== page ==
Tag Archives: autobiography

Book Review – My Alphabet: A Life from A to Z by Nick Hewer

  • Hardcover: 336 pages
  • Publisher: Simon & Schuster UK (6 Sept. 2018)
  • Language: English
  • ISBN-10: 1471167062
  • ISBN-13: 978-1471167065

If you are aware of Nick Hewer you probably know him from either The Apprentice or Countdown. If you aren’t from the UK you probably don’t know him at all.

I saw the book last Thursday when browsing in “The Works” whilst waiting to meet my sister for lunch. It was a perfect combination of interesting and cheap.

Cut into 26 chapters, each one themed around a letter of the alphabet (to emphasise his work on Countdown, I suppose), it builds into an interesting story of his life, though always with the feeling that he was holding quite a lot back. This isn’t really a problem if you are reading for entertainment, but could be a problem if you were expecting a detailed and structured autobiography.

He’s been to a Jesuit boarding school, run a successful PR business, been on TV, lived in France and driven from France to Mongolia in a Renault 4. In answer to your questions – for charity, and no, I don’t know why he used a Renault 4 either.

So, as an entertaining read, for £3, it can’t be beaten. If you want an insightful biography, or it’s full price (£20), I would advise saving your money.

The Story of My Life

I was searching through old files in the Documents File and found one I’d started about a year ago – “Life Story”. I’d started it, inspired by various blogs, but had let it drop and forgotten all about it.

I will quote it.

Chapter One

That was all there was. I can’t tell you if there was ever more than that as I just don’t remember.

Let’s be clear – I always have trouble starting things, and the style of a chapter heading takes thought. I’m never sure whether to go for Chapter One, Chapter 1 or simply 1. It all depends on the measure of gravitas you are aiming for. What works for a modern novel isn’t necessarily going to convey the full depth of dignity required for the autobiography of a middle-aged man with a beard and a fountain pen. However, even by my standards, writing a chapter heading and calling it a day is very lazy.

I mention the fountain pen because writing, in my imagination, always features a fountain pen. It also features a big desk in a library, a summer’s day and open French windows. There would be fruit trees in the garden and pen stand on the desk.

A book I once read told me that if I really wanted something I should visualise it in minute detail. It doesn’t seem to be working. I can imagine it, but apart from the fountain pen I’m having trouble putting the rest together. We do have a temperamental plum tree and a few small trees in pots (apple, damson and fig) but I can’t actually see them when I sit down to write.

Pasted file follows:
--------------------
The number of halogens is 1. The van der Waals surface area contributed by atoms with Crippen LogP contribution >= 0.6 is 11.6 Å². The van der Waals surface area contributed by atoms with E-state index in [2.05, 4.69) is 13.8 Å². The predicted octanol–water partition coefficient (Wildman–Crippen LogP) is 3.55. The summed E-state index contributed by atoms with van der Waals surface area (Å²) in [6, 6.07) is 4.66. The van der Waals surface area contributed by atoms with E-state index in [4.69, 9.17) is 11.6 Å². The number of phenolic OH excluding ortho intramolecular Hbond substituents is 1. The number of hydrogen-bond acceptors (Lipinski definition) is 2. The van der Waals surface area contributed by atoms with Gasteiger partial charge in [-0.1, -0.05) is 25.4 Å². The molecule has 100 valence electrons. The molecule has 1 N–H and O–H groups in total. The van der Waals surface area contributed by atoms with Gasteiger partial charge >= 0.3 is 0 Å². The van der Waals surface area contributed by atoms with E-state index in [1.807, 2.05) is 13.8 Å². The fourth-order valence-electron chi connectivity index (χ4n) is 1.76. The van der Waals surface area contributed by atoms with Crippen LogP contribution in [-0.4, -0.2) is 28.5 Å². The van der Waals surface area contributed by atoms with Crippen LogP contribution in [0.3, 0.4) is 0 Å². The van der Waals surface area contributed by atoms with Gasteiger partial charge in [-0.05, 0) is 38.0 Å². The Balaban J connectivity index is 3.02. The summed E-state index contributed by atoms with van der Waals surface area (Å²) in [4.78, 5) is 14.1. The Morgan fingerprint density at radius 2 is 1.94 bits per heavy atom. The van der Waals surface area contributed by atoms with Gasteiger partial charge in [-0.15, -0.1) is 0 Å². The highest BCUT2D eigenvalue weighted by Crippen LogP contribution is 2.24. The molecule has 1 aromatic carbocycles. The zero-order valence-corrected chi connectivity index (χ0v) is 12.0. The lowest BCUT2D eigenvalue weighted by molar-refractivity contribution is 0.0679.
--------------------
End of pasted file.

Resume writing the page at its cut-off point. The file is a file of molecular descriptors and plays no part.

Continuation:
Anyway, the story of my life. I think I’ve already summed it up – good intentions, unfinished projects and poor visualisation skills.

One of the reasons, apart from idleness, I didn’t go any further is that I haven’t really done anything interesting enough to merit a book. To make it more interesting I would have to delve into my subconscious and try to make it into the misery memoir section. Unfortunately my parents, by failing to either beat or abandon me, didn’t do me any favours there.

If I had my time again I’d be much more irritating as a child and see if I could build up some misery for future use. Failing that I’d have to do something notable and become a celebrity.

In 1968 I won a prize in the Brooke Bond essay writing competition, but I’m not sure it’s enough of an achievement to hang a set of memoirs on. I noticed from a quick search of the internet that Janet Street-Porter won an earlier Brooke Bond competition. She gets 50 words out of it. Even if I pad it out that would leave me around 79,900 words short. She, however, has done quite a lot more than me, so has plenty to fill her book.

The obvious answer is to make something up, but even the fraudulent memoir market seems to be overcrowded. As they seem to have missed Grey Owl out, it could be even more congested than the link suggests.

I’m faced with two possibilities here – one being to do something energetic and outlandish like cycling from Land’s End to John o’ Groats on a Penny Farthing with a fridge strapped to my back. That’s entry level for a memoir by a non-celebrity these days.

Another is to do something famous. I see that I am, for instance, more likely to win an Olympic Gold Medal than win the lottery. Even so, the chances are 1 in 662,000 so this could be tricky.

The article actually says “The chances of the average person winning an Olympic gold medal in their lifetime are 1 in 662,000.”

Am I the only one wondering what the chances of someone winning one not in their lifetime?

That really would make me a celebrity.